We hope 2013 is off to a good start for volksmarchers everywhere.

For the second year in a row, a white Christmas eluded us. Rain and temperatures in the 50s took a bit of fun out of the Christmas atmosphere, but we know that winter weather will be here soon. If you choose to brave the ice and snow, be careful both on the trails and on the roads to get to the events.

If you see the German phrase “Die Strecke wird nicht geräumt oder gestreut,” it means the trails haven’t been cleared or salted. This often includes the parking lot and sidewalk in front of the start hall, so watch your footing!

This weekend’s walk in Völklingen-Ludweiler, Germany, is not far for walkers in the Kaiserslautern Military Community. Völklingen is about 80 kilometers southwest of Kaiserslautern, and the Ludweiler neighborhood is about four kilometers south of Völklingen. The start hall is at the Warndthalle on Hohlstrasse. Start the 5- and 10-kilometer trails both days between 7 a.m. and 1:30 p.m. This event is for IVV credit only.

About 80 kilometers in the other direction is the event in Bretzenheim, not too far from Bad Kreuznach. Bretzenheim is about 40 kilometers southwest of Wiesbaden, so walkers from both the Kaiserslautern and Wiesbaden communities could be there. You can start the 5- and 10-kilometer routes between 7:30 a.m. and 2 p.m. Saturday and Sunday. The start for the 15-kilometer trail stops at 1 p.m. his walk has an unspecified B-medal is the award.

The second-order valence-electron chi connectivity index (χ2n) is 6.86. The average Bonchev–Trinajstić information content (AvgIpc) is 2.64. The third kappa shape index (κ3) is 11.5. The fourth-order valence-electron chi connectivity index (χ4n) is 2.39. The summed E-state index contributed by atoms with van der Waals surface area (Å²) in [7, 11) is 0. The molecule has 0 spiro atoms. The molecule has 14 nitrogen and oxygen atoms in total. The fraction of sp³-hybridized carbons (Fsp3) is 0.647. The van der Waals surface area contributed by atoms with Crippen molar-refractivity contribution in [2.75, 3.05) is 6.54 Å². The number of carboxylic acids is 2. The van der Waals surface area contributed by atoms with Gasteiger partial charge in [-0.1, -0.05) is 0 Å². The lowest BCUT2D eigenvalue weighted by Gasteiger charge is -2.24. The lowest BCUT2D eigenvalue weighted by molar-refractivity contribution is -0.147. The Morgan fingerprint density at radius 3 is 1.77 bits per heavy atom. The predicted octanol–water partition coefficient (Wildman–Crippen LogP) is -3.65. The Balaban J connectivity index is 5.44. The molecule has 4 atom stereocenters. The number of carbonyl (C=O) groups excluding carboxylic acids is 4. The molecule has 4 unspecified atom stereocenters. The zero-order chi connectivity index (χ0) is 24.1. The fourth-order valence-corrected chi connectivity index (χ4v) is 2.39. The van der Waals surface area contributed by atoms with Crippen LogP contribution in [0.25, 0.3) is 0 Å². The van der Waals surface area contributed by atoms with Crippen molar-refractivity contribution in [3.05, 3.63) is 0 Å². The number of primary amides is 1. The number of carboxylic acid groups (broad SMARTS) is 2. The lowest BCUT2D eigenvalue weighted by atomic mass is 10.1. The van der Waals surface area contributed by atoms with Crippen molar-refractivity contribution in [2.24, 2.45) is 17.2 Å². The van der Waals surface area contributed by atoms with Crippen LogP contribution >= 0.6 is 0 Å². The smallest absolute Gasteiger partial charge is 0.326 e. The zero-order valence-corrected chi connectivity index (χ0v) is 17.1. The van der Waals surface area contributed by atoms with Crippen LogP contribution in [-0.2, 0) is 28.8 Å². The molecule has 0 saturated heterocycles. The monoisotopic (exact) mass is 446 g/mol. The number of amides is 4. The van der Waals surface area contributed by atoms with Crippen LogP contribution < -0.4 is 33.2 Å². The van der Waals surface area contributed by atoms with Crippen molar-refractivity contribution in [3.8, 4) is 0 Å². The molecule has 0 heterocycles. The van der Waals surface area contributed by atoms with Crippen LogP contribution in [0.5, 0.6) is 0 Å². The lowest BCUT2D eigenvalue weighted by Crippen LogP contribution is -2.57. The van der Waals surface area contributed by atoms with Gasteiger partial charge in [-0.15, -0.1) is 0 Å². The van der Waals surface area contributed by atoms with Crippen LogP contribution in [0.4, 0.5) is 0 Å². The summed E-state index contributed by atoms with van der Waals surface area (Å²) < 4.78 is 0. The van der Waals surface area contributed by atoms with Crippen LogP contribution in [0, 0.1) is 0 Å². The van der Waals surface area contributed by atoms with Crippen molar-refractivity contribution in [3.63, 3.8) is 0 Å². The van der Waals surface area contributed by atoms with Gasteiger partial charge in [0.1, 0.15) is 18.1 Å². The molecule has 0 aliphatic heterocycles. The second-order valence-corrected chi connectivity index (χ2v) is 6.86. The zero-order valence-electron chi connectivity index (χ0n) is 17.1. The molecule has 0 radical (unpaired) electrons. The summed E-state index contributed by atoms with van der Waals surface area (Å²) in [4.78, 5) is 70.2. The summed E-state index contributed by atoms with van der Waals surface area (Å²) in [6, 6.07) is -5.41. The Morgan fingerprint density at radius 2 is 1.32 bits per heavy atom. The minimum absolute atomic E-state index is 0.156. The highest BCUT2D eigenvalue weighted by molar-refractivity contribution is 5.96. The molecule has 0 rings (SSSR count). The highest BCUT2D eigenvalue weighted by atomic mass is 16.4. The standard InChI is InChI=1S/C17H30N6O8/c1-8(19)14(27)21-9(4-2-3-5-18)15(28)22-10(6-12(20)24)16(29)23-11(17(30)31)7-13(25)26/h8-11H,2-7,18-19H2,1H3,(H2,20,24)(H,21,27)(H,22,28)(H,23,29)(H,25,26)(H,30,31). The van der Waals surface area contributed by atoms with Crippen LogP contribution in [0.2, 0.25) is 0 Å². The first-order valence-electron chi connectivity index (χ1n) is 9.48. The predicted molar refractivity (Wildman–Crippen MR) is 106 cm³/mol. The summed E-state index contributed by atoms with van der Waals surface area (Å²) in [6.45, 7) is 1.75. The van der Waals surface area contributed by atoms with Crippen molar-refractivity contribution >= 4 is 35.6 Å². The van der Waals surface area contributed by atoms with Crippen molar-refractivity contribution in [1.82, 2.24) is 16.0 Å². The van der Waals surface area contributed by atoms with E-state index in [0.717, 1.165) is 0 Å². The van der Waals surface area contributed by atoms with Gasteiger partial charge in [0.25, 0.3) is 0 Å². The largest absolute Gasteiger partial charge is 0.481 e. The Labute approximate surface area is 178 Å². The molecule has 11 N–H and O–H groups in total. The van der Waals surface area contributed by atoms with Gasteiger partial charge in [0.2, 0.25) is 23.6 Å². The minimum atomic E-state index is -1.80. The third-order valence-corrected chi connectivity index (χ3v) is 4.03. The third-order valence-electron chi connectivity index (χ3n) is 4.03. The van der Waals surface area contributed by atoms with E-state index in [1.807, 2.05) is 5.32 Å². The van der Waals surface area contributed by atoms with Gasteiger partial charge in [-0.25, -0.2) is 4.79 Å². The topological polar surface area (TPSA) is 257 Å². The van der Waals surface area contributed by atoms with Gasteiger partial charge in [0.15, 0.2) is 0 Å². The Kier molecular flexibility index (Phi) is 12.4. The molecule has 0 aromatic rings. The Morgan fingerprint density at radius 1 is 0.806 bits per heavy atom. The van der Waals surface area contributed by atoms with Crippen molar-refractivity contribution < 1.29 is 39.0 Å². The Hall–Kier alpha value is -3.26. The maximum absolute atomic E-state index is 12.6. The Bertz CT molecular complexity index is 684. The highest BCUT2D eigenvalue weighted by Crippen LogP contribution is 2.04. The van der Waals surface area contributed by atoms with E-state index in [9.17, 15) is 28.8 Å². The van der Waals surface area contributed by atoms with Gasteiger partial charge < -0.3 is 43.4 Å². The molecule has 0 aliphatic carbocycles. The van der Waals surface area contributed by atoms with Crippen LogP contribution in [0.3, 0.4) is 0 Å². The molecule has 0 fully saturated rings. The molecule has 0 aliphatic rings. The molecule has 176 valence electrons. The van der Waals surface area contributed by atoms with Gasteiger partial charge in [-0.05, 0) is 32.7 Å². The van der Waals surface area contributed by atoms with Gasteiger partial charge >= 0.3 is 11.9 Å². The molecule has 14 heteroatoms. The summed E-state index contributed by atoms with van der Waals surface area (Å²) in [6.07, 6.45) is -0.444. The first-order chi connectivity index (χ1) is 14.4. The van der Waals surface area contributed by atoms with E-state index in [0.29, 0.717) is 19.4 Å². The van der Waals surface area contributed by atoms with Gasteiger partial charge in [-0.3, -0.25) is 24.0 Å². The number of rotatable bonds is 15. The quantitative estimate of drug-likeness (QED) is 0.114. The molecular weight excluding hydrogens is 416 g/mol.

Here in the Netherlands, we will be looking at the walks in Vijlen and Puth this weekend. Vijlen is close to the Three Lands Point and the trails go through some very pretty countryside. The Puth walk is also very pretty and is close to Schinnen. Both can be slippery if icy or muddy.

Good luck to the Ramstein Roadrunners as they head to Paris this weekend by train for the Paris Illumination walk. I hope they bundle up!

Every time we have done this walk, it has been very cold! Very pretty, too!

Here are more German walk phrases that are important year round. “Hunde an die Leine führen,” means dogs must be kept on a leash. Dogs are allowed at a volksmarch, but they should be kept on a leash near the start hall and control points. They always must be on a leash in and near woods and nature protection areas.

You might see “Hin(weg)” or “Rück(weg)” when the outward (Hin) and return (Rück) trails loop back over themselves. These may be written on the ground or pavement.

We hope these vocabulary terms are helpful, especially to newer walkers. Let us know if there are other phrases you would like to know about.

Email volksmarch information to Mail brochures to Bob and Lorraine Huffaker, CMR 460, Box 278, APO AE 09752.

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